The exchange system meal planning approach can be used as a tool to help people achieve calorie, fat, and carbohydrate goals. However, many individuals find that it is a complicated system to learn.

Sample menus — Sample menus are defined meal menus that specify the time and amounts of food to be eaten at each meal and snack. For people with type 1 diabetes, menus are developed to meet calorie needs and provide consistent carbohydrate intake at meals and snacks. Dietitians typically tailor the menus to incorporate food preferences and medical nutrition therapy (MNT) goals. Sample menus are created after review of a person's typical food intake; they are best suited for people who have fairly routine eating habits and who do not eat a wide variety of foods. They also are appropriate for people who need structured guidance on what to eat.

Insulin dosing

Advanced carbohydrate counting — At a more advanced level, carbohydrate counting focuses on adjustment of insulin dosing based on anticipated carbohydrate intake. There are different methods that can be used to calculate the insulin-to-carbohydrate ratio [17]. Calculating the ratio based on individually recorded data is more accurate than estimating it using the 450 to 500 rule.

Individually recorded data – When initiating advanced carbohydrate counting, it is helpful to log food intake, insulin doses, and activity. The individual is asked to record time of meals and snacks, the amount and type of food eaten, amount of carbohydrate consumed, insulin doses, physical activity, and glucose monitoring results. People should first practice eating usual amounts of carbohydrate at meals and snacks so that baseline insulin requirements can be matched to the carbohydrate intake using pre- and postprandial glucose testing results. When pre- and postprandial glucose levels are in the target range, then insulin-to-carbohydrate ratios can be determined as follows:

Divide the number of grams of carbohydrate eaten at the meal by the number of units of pre-meal insulin (eg, 45 g carbohydrate divided by 3 units of insulin is a 1:15 ratio). Insulin-to-carbohydrate ratios can vary with time of day and are affected by stress, illness, and variations in physical activity.

450 to 500 rule – Calculate the insulin-to-carbohydrate ratio as follows:

Regular insulin-to-carbohydrate ratio = 450 divided by total daily dose (TDD) of insulin.

Rapid-acting insulin-to-carbohydrate ratio = 500 divided by TDD of insulin.

As an example, if the TDD is 50 units and the person uses a regimen with rapid-acting insulin, then each unit of insulin should cover approximately 10 g of carbohydrate (500 divided by 50 = 10). The insulin-to-carbohydrate ratio is 1:10.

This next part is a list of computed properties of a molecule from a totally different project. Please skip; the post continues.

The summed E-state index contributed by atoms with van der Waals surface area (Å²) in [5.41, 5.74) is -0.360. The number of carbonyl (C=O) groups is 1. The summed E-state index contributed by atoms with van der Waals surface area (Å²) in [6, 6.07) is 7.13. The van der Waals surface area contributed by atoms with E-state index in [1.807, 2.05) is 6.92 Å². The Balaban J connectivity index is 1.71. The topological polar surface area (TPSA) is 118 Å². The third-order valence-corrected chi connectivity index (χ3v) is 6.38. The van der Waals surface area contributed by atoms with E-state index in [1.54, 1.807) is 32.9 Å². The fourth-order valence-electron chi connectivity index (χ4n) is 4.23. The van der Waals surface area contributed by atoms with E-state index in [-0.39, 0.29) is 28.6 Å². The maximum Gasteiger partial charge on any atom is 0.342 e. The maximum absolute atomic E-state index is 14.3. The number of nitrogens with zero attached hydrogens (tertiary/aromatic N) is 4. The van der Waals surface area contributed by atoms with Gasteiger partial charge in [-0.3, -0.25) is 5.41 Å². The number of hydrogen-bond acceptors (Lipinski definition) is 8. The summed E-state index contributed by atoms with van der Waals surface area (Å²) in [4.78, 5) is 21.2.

Adjustments for high fat or protein meals — When consuming high amounts of fat and protein, estimating insulin dosing based only on the carbohydrate content of the meal will be insufficient for many individuals with type 1 diabetes. The amount of dietary fat and protein in a meal can significantly affect glycemic excursions and insulin dosing, as illustrated by the following trials [9-13]:

In a trial in adults with type 1 diabetes, individuals consumed 45 g of carbohydrate with 0, 20, 40, or 60 g fat [9]. The higher fat content meals significantly reduced early (1 to 2 hour) postprandial glycemia and increased late (3 to 5 hour) postprandial glycemia, irrespective of the type of fat added (saturated, monounsaturated, or polyunsaturated). With higher fat meals, dual-wave insulin boluses, with larger amounts of insulin delivered in the late postprandial interval, improved glycemia.

In a trial in 11 adolescents with type 1 diabetes, individuals consumed 30 g of carbohydrate, 8 g of fat, and either 60 or 5 g of protein [10]. Over the subsequent five hours, the higher-protein meal required more insulin than the lower-protein meal to maintain euglycemia (10.3 versus 6.7 units).

In another randomized trial in 10 adolescents or young adults with type 1 diabetes, individuals were randomly assigned to receive a high-protein (60 g), high-fat (40 g) meal versus a low-protein (5 g), low-fat (5 g) meal [13]. Both meals contained 30 g of carbohydrate. Insulin requirements over the next five hours were almost twice as high with the high-protein, high-fat meal (11 versus 5.7 units).